Exxon’s long time argument is that they are just supplying a needed product to the public. Stop using the product wherever you can. They’ll actually listen to that, and they’ll switch to the next thing that makes them money.

        • J4Zonian Says:

          “just supplying a…product” or “everybody’s doing it”
          Yes, and they aren’t the only irrational rationalizations.

          From the article, quoting the Houston Chronicle:
          “A decade after environmentalists championed natural gas as a “bridge fuel” to get the United States off fossil fuels and combat climate change…”

          Uh, no. I don’t think environmentalists said any such thing. It’s one of many problems with having people like Bjorn Lomborgerson, the Breakthrough boy ecomodernits and other false flag environmentalists; it gives the corporate media an excuse to quote lunatic right wingers and pretend they’re not.

          It’s like saying “noted health experts recommended meth as a way to get over a crack addiction.” Even in the unlikely event any such experts ever said anything like that, media should be smart and honest enough to ignore the hell out of them.

          • dumboldguy Says:

            We are seeing TV ads in the DC area that appear to tout the success of wind power in Iowa. They conclude with the message that when the wind stops blowing, “WE” will be there to provide backup natural gas so life can go on. Forget who the “WE” is—-it’s either BP or Chevron, both of whom run ads here touting how much they LOVE renewables.

  2. Ann Says:

    I wish others would chime in on my question. We live south of DC a little ways and rent an old house that had a heat pump installed about 6 years ago. The insulation isn’t great, so I’ll say that up front. But in winter, when temperatures are below 30 much of the time, our electric bills are up in the range of $600 and more dollars a month, whereas otherwise, including central air, we are no more than $200 a month. Oil was not as expensive, but we’d like to get off oil too.

    So, I’m wondering about other people’s heat pump’s costs who live where it gets cold. We are moving to Pennyslvania soon to own a house and will be trying to figure all this out, but if our bills here are typical, I can’t imagine what bills in the winter there would be with a heat pump. I don’t know if this one is the best suited to our cold or not.

    I’m wondering if the prof at Columiba Univ. who says that heat pumps cut electric usage up to 2/3 has ever used one.

    • mboli Says:

      I think that would have been cutting electric usage by 2/3 compared to using electricity to heat the house resistively.

    • dumboldguy Says:

      If the house you’re buying has gas heat, you should keep it for now. And as long as gas remains in good supply, you may as well burn it on-site rather than have some utility do it for you and convert it to electricity and bring it to you (with losses at every step). (PA gets ~35% of its grid electricity from burning gas and ~30% from coal)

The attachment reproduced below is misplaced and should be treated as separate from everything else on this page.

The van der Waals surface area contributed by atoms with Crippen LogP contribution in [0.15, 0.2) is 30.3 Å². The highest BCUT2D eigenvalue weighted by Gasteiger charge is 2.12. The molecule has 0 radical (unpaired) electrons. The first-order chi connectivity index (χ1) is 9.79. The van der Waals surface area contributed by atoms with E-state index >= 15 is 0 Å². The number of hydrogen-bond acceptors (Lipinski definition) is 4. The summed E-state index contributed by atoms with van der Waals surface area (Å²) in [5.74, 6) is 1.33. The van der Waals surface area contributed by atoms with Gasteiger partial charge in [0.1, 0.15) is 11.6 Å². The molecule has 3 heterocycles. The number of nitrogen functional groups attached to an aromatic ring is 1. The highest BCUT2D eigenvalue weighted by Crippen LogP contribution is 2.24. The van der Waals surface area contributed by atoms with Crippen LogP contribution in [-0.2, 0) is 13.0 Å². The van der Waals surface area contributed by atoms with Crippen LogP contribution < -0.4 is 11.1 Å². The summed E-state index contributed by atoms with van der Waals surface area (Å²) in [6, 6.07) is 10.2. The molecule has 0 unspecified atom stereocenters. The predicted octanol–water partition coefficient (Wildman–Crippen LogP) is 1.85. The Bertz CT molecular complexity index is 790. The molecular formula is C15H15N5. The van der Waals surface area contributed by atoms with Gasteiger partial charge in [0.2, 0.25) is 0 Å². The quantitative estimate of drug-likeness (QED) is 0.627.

If you need a new heating unit, a gas furnace is likely to be a lot cheaper too.

      • jimbills Says:

        Hmm. The best time to switch is when buying a home, because that’s normally when major appliances are purchased.

        It’s totally understandable to stay put with propane or natural gas if one is limited financially and can’t afford new appliances, plumbing, and/or wiring. But we are asking for society to switch rapidly to cleaner sources, that switch requires electricity instead of gas, and we’re not willing to do so personally?

        I understand the efficiency argument you have here, but it’s just adding another consumer for NG in the end, and there are other choices.

        For Pennsylvania, if you can’t afford your own solar panels, get your electricity from a provider like this one:

        In Texas, we have these:

        If one can afford limiting their own usage of FF, bleeping do it. The less demand natural gas has, the less power it has politically. Support the industries that deserve our support.

        On costs, there is no guarantee that NG will remain cheap going into the future. I suspect otherwise.

        • Ann Says:

          Thanks Jim!

        • dumboldguy Says:

          See my later comment elsewhere in the thread. Until the Orange Menace is voted out and the Green New Deal is implemented, I will refrain from bright-sidedness and wishful thinking about here we’re headed and o as most Americans and humans do—-take care of #1 in the here and now.

          An aside on the debates—-it’s indicative of the thinking of the “stable geniuses” among the Democrats that they are now running lessons for the Repugnants on how to attack Elizabeth Warren. Those classes are taught by candidates who have NO chance of winning the nomination and should have been gone long ago.

          • jimbills Says:

            Well, it is expensive to switch from gas if it is already installed, and a heat pump especially is not a small ticket item. I wouldn’t fault anyone if the costs are really prohibitive. I can’t afford an EV. In Virginia, it’s also true that your renewable options for sourcing electricity aren’t great (although you’re about 35-40% nuclear plus renewable, mostly biomass). VA has too much coal use, and NG is better than that at least.

            I had the luxury when I moved into a new (old) home to choose between gas and electric. It was outfitted for both, and I had to buy a stove and new water heater. Choosing electric was a no brainer there. The HVAC was already electric. It’s an older unit, not a heat pump. I’ll need to replace it at some point. It will also be electric when I do.